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This is a "Wild Mass Guess" entry, where we pull out all the sanity stops on theorizing. The regular entry on this topic is elsewhere. Please see this programme note.
The Great Video Game Crash of 1983
In 1983, Atari had just put the finishing touches on a brand new, revolutionary game that would make them king of the market Atari's Ultima, which despite being for the 2600 had amazing graphics, sounds, gameplay, etc. Boxes and booklets were printed, cartridges manufactured, and print advertisements drawn up. Atari had a large booth reserved just for Atari's Ultima at the Winter CES, planning to both show the new standard in gaming and make Activision look like a bunch of poor-quality hacks by comparison.

But, as things often do, the combination of the terrible ShaqFu and atrocious Kazaam caused a massive explosion in space-time, cracking the universe and erasing thousands of good things Nikolai Tesla's inventions, Love's Labour's Won, Hemmingway's suitcase, etc. But it also time-nommed Atari's Ultima, thus causing the massive video game crash of '83.

To prevent this happening, Atari invented a time machine and travelled to 2001. They sealed Shaquille O'Neal in a giant metal prison, doomed to be trapped forever, then created a plastic replica of Shaq to stand in. Despite this, Atari's time machine broke down and they were trapped in 2001...and the explosion still happened. Thus. Atari was doomed.

It's Custer's real revenge.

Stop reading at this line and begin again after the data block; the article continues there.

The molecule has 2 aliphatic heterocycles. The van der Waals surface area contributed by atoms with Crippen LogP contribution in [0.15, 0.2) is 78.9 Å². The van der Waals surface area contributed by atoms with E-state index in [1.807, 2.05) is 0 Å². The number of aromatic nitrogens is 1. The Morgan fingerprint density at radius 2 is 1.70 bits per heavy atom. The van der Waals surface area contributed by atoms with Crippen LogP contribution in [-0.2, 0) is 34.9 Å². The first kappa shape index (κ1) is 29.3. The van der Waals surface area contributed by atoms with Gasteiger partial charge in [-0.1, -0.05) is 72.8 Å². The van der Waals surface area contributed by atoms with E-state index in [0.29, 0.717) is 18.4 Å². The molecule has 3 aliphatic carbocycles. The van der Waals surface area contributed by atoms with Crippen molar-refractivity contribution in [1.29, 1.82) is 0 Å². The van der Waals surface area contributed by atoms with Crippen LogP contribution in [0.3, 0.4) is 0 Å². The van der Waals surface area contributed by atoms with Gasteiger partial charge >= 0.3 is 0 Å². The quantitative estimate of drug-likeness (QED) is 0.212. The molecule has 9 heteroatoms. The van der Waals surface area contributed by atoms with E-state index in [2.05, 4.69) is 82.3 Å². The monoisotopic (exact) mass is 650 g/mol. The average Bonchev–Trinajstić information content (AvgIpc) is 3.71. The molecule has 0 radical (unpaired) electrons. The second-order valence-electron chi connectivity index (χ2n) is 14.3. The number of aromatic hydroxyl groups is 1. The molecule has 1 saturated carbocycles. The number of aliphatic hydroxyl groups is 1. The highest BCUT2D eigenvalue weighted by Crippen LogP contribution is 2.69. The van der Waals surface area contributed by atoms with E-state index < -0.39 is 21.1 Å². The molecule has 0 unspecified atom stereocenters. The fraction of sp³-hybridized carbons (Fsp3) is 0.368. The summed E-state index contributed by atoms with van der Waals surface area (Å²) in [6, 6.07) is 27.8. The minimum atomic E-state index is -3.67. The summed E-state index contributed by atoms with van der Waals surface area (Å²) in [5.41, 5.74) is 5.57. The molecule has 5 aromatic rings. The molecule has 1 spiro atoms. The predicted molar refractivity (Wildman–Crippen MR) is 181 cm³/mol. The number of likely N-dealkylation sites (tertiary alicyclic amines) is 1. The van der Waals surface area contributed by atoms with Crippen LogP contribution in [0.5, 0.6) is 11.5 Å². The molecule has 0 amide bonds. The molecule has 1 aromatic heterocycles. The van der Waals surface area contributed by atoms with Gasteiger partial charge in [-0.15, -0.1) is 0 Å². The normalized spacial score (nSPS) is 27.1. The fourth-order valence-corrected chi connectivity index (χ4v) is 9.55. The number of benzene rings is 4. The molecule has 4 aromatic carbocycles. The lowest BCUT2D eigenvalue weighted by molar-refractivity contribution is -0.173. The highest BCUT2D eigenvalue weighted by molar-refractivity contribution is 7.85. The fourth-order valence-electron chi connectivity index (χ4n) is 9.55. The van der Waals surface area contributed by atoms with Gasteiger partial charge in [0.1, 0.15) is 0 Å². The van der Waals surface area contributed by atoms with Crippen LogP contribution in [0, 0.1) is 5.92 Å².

Yes, had to say it. When the games raped our minds that much, it's got to be that.

If the crash didn't happen, Nintendo wouldn't be a major gaming company in America.
Nintendo was such a success because at the time there was nobody to steal sales and so they were unopposed. If the crash never happened and Nintendo still tried in America, the latter would be up against the powerhouse Atari (with its partner-in-awesome Activision). All contenders would continue improving on the overall quality, and going up against an established brand would cause Nintendo's sales to be mediocre in America...relegating them to being an also-ran.
  • Unlikely. Look at the other side of the Pacific — Japanese marked never had anything even distantly resembling the Crash, and the Big N still reigned supreme there, despite the fierce competition from the vastly technically superior platforms like MSX (which was a Japanese answer to Commodore 64). It was their quality games that won the war for them, not a market situation or superior tech.

If the crash didn't happen, Nintendo would still be a major gaming company in America.
On the other hand, we need but look at the battle between the Atari 5200 and the ColecoVision. The former showed off Super Breakout, while the latter showed off Donkey Kong. Yes, that Donkey Kong. Nintendo was already planning to release the Famicom in North America, and they still had exclusive rights to the sequel of Mario Bros.. Return Of Mario Bros.-er, Super Mario Bros.. Essentially, the same thing that happened in Japan to the MSX would happen here. Nintendo's console would have won out against the 7800 because it had the ability to scroll the screen smoothly, an essential element in almost any game made since.

The crash was a plot by the British home computer industry to get a foothold in the American market...
Except it failed, and a similar crash happened a year later.
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